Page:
Actually, massively pesticided planted pines dominate south Georgia’s land use;
not the same as actual forests with species diversity and diverse ages of trees.
The same CIE slide equates
Georgia Forestry = Biomass Energy
That is what the state government seems to want it to be.
Back on slide 9, solar is defined as a southwestern regional energy
source; nevermind that the solar map on that page shows Georgia
with the same insolation as most of Texas (more on that later).
And wind is defined as a central U.S. regional strength,
nevermind that even Georgia Power has started exploring the
possibility of wind off the Georgia coast.
I get it that Georgia has trees and forestry is a big industry in Georgia.
I’m a tree farmer myself.
I’d love to be convinced that biomass from trees is one good way to go.
But at what costs?
And compared to what?
Continue reading →
The animations add the demand for wood for 5 proposed biomass incinerators in Massachusetts to the current wood demand, which is mainly for lumber and cord wood. The animations demonstrate the land area in western and central Massachusetts that would be required to be logged to satisfy the total demand for these 5 plants which would add only about 1 percent to Massachusetts’ electrical generating capacity (see calculations below).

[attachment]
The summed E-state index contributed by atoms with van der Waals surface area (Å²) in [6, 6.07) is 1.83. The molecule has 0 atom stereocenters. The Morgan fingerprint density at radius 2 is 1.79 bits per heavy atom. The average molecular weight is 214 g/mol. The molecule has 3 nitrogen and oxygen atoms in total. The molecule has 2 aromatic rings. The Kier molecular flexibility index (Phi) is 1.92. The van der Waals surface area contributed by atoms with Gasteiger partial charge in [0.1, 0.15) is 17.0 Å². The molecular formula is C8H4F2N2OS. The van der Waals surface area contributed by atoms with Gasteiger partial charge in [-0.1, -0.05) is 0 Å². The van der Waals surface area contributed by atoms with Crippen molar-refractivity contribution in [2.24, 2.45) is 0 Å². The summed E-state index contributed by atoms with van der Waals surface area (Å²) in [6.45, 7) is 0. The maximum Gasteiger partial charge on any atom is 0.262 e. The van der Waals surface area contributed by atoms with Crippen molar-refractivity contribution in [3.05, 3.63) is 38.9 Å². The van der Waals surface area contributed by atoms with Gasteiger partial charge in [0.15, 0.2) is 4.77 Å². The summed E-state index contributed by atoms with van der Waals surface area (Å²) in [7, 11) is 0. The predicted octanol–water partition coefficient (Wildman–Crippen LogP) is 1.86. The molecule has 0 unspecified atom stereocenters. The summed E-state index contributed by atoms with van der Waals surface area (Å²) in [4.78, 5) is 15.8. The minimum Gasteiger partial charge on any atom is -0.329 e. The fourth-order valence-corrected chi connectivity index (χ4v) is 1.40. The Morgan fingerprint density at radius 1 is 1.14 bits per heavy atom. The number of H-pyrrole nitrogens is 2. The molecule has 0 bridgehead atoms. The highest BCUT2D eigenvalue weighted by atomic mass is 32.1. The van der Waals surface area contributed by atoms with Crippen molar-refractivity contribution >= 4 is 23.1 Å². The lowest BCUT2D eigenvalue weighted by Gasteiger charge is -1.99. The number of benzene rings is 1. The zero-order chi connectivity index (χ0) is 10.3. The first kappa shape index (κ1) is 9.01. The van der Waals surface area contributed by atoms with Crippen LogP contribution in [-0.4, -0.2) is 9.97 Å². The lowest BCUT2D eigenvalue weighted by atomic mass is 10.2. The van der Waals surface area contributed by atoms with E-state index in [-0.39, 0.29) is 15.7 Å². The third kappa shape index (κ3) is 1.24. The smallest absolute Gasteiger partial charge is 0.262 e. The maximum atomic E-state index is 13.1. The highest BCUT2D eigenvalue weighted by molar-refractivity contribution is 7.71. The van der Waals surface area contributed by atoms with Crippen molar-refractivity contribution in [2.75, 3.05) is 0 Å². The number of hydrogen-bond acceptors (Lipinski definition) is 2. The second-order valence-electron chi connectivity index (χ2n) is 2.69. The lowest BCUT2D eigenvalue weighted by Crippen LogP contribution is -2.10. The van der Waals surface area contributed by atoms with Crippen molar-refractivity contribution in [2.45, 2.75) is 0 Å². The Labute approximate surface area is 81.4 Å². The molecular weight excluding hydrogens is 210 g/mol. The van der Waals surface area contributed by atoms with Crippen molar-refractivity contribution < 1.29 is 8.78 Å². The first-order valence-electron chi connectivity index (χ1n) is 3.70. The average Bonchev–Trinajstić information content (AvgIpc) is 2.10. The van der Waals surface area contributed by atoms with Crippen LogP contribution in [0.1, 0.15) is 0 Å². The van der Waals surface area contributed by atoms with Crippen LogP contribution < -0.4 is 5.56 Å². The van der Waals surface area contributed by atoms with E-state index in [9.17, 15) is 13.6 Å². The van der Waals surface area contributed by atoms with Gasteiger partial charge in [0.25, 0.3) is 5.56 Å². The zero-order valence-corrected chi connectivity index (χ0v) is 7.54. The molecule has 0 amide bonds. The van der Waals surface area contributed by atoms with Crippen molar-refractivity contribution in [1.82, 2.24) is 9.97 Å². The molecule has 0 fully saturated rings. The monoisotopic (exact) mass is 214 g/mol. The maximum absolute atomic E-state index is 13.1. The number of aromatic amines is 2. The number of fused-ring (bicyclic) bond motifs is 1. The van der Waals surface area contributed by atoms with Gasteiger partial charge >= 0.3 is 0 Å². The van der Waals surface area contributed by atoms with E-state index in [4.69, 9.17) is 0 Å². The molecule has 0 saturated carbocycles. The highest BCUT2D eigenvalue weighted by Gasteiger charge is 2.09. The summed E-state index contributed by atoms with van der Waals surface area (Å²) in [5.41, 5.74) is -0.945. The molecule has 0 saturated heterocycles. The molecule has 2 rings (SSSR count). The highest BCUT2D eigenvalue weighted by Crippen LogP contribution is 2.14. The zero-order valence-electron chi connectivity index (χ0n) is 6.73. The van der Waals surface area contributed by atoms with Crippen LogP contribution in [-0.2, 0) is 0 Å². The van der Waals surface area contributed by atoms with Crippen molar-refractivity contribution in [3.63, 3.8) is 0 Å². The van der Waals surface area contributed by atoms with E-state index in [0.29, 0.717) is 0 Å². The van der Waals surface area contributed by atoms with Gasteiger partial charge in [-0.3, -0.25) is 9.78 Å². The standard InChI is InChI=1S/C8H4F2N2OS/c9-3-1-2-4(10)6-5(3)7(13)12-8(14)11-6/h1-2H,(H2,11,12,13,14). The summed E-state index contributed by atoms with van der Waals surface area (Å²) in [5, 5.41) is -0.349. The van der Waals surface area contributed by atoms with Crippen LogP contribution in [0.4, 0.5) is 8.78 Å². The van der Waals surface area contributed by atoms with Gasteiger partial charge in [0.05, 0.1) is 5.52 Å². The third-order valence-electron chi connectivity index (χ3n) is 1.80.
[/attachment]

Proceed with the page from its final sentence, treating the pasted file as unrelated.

Quite a price for such a small percentage of electricity generation.
Solar, wind, and wave could generate far more electricity,
even in far northern Massachusetts.
And the animation above is a conservative projection.
the link for
…the extreme case where all forested land in central and western Massachusetts would be made available for biomass cutting – including rare species habitat, scenic landscapes, public “protected” land, and other protected open space. In this case, all forested land in central and western Massachusetts would be logged in only 16 years.
In Georgia, that would include places like Reed Bingham State Park.
The project should be approved and issued an air quality operating permit in the next 14 days, according to Lofton. A power purchase agreement should also be complete by June 1, 2010. The VLCIA granted an eight month extension for the project to begin construction.
(VLCIA is the Valdosta-Lowndes County Industrial Authority.
Brad Lofton is its executive director.)
We know from previous reports that this wood and sewage sludge
incinerator is expected to produce a maximum of 25 long-term jobs.
Many questions were asked at the air quality hearing about particulates,
CO2, mercury, and other pollutants.
The answers ranged from “we don’t monitor that” to
Continue reading →